dna and protein synthesis
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DNA AND PROTEIN SYNTHESIS

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DNA AND PROTEIN SYNTHESIS. 2008. DNA (DEOXYRIBONUCLEIC ACID) Nucleic acid that composes chromosomes and carries genetic information. CHROMOSOME ORGANIZATION 1. A chromosome is an enormous strand of super coiled DNA.

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slide2
DNA (DEOXYRIBONUCLEIC ACID)
  • Nucleic acid that composes chromosomes and carries genetic information.
slide3
CHROMOSOME ORGANIZATION

1. A chromosome is an enormous strand of super coiled DNA.

2. Sections of DNA on the chromosome that code for proteins are called genes.

3. Noncoding sections of DNA are called “junk DNA” (regulatory or unknown function)

slide5
BUILDING BLOCKS OF DNA

Composed of nucleotides

  • Nucleotides contain three parts:

1. 5-Carbon Sugar (deoxyribose)

2. Phosphate Group

3. Nitrogen Base (four types, adenine, guanine, thymine and cytosine)

slide9
STRUCTURE OF DNA
  • Consists of two strands of nucleotides that form a twisted ladder (double helix)
  • Sugar and phosphate alternate along the sides of the ladder (linked by strong covalent bonds)
  • Pairs of nitrogen bases form the rungs of the ladder (linked by weak hydrogen bonds).
slide10
Specific base pairing arrangement (Chargaff’s Rule)

A-T : 2 hydrogen bonds

C-G : 3 hydrogen bonds

  • Nitrogen bases attach to the sugar portion of the side (NOT the phosphate)
  • Strands run in opposite directions
slide12
FUNCTION OF DNA
  • DNA codes for proteins (structural proteins, enzymes, and hormones)
  • information for building proteins is carried in the sequence of nitrogen bases
  • proteins determine physical and metabolic traits and regulate growth and development.
slide14
DNA REPLICATION

Process in which DNA is copied

slide15
PURPOSE OF DNA REPLICATION

Gives daughter cells produced by cell division a complete set of genetic information identical to the parent cell.

slide18
HOW REPLICATION OCCURS

1. Helicase enzymes unzip the parent strand by separating the nitrogen base pairs.

2. DNA polymerase pairs free DNA nucleotides with the exposed bases on both strands following the base pair rules.

  • each strand from the parent molecule serve as a template
slide19
3. Hydrogen bonds reform spontaneously sealing the two strands of each DNA molecule together.
slide20
RESULTS OF REPLICATION
  • Two molecules of DNA that are identical
  • Each is half old (strand from parent) and half new (strand synthesized by DNA polymerase)
slide22
RNA (RIBONUCLEIC ACID)

Nucleic acid involved in the synthesis of proteins

slide23
RNA STRUCTURE

Composed of nucleotides, but differs from DNA in three ways.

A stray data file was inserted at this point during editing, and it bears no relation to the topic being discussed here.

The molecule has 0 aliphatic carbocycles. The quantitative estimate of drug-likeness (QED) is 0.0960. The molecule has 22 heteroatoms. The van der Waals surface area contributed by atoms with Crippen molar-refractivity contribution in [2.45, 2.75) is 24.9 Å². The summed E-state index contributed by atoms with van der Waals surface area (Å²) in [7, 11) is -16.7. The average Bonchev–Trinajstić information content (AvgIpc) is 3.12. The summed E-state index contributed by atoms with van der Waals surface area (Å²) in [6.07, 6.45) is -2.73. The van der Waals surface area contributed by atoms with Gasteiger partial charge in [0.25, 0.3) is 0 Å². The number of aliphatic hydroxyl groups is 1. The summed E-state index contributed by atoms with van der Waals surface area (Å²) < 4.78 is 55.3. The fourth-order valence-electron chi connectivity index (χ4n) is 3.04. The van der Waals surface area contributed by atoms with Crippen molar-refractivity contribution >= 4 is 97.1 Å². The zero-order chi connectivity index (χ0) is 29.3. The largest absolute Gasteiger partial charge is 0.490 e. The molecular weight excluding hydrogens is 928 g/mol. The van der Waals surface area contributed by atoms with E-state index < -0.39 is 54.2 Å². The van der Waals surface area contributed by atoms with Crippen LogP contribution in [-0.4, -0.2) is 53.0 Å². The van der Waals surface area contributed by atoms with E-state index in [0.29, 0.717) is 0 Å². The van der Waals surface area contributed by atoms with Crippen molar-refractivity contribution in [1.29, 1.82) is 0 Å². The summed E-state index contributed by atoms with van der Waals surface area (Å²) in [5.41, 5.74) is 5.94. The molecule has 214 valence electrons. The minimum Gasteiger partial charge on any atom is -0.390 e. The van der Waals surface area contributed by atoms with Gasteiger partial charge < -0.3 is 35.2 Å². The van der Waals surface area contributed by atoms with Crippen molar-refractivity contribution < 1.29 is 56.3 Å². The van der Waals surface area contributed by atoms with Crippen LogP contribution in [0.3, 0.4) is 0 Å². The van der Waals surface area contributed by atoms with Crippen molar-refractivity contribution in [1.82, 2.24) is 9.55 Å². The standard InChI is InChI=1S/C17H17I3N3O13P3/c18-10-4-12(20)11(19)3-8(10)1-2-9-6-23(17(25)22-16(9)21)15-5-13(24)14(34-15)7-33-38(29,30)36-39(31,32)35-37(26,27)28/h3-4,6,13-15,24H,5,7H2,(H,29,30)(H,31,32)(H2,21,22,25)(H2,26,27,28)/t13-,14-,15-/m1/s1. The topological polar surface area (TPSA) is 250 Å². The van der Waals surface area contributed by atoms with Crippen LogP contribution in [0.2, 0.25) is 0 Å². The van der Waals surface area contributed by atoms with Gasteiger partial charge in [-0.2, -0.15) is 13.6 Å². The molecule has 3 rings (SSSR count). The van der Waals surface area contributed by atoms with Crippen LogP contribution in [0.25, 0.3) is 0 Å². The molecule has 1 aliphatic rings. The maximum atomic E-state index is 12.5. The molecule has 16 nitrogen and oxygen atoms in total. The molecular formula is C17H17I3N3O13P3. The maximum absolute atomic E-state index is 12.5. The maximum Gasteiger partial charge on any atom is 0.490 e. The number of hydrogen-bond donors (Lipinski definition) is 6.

• Single strand of nucleotides instead of double stranded
  • Has uracil instead of thymine
  • Contains ribose instead of deoxyribose
slide25
RNA FUNCTION

Three forms of RNA involved in protein synthesis

1. mRNA (messenger): copies instructions in DNA and carries these to the ribosome.

2. tRNA (transfer): carries amino acids to the ribosome.

3. rRNA (ribosomal): composes the ribosome.

slide26
PROTEIN SYNTHESIS

Cells build proteins following instructions coded in genes (DNA).

  • Consists of two parts, transcription and translation
slide27
TRANSCRIPTION

DNA is copied into a complementary strand of mRNA.

WHY?

  • DNA cannot leave the nucleus. Proteins are made in the cytoplasm. mRNA serves as a “messenger” and carries the protein building instructions to the ribosomes in the cytoplasm.
slide29
HOW TRANSCRIPTION OCCURS

1. RNA polymerase untwists and unzips a section of DNA (usually a single gene) from a chromosome.

slide30
2. RNA polymerase pairs free RNA nucleotides to the exposed bases of one of the DNA strands following base pair rules.
  • Uracil replaces thymine
  • Only 1 strand of DNA serves as a template, the other “hangs out”
slide33
RESULT OF TRANSCRIPTION

mRNA strand with instructions for building a protein that leaves the nucleus and goes to the cytoplasm.

slide34
TRANSCRIPTION EXAMPLE
  • Transcribe the following DNA Sequence in mRNA

TAC CGG ATC CTA GGA TCA

AUG GCC UAG GAU CCU AGU

slide35
PROTEINS

Structural and functional components of organisms.

  • Composed of amino acids
  • order of nucleotides in DNA determines order of amino acids in a protein
  • One gene codes for one protein
slide37
GENETIC CODE

The “language” that translates the sequence of nitrogen bases in DNA (mRNA) into the amino acids of a protein.

  • Codon = three nucleotides on DNA or mRNA
  • One codon specifies one amino acid
  • Some codons are redundant (code for the same amino acid)
  • The genetic code is universal to all organisms
slide39
DNA: TAC CTT GTG CAT GGG ATC

mRNA AUG GAA CAC GUA CCC UAG

A.A MET G.A HIS VAL PRO STOP

slide40
IMPORTANT CODONS
  • AUG = start translation (Met)
  • UAA, UAG, UGA= stop translation
slide41
TRANSLATION

Instructions in mRNA are used to build a protein

slide42
LOCATION OF TRANSLATION

ribosome (in the cytoplasm)

slide43
PROCESS OF TRANSLATION

1. mRNA binds to the ribosome.

2. Ribosome searches for start codon (AUG)

3. tRNA brings correct amino acid (methionine) to the ribosome.

  • Each tRNA carries one type of amino acid.
  • The anticodon (three nitrogen bases on tRNA) must complement codon for amino acid to be added to protein chain
slide44
4. ribosome reads next codon

5. tRNA’s continue lining up amino acids according to codons

6. peptide bonds link amino acids together

7. ribosome reaches STOP codon

  • Amino acid chain is released
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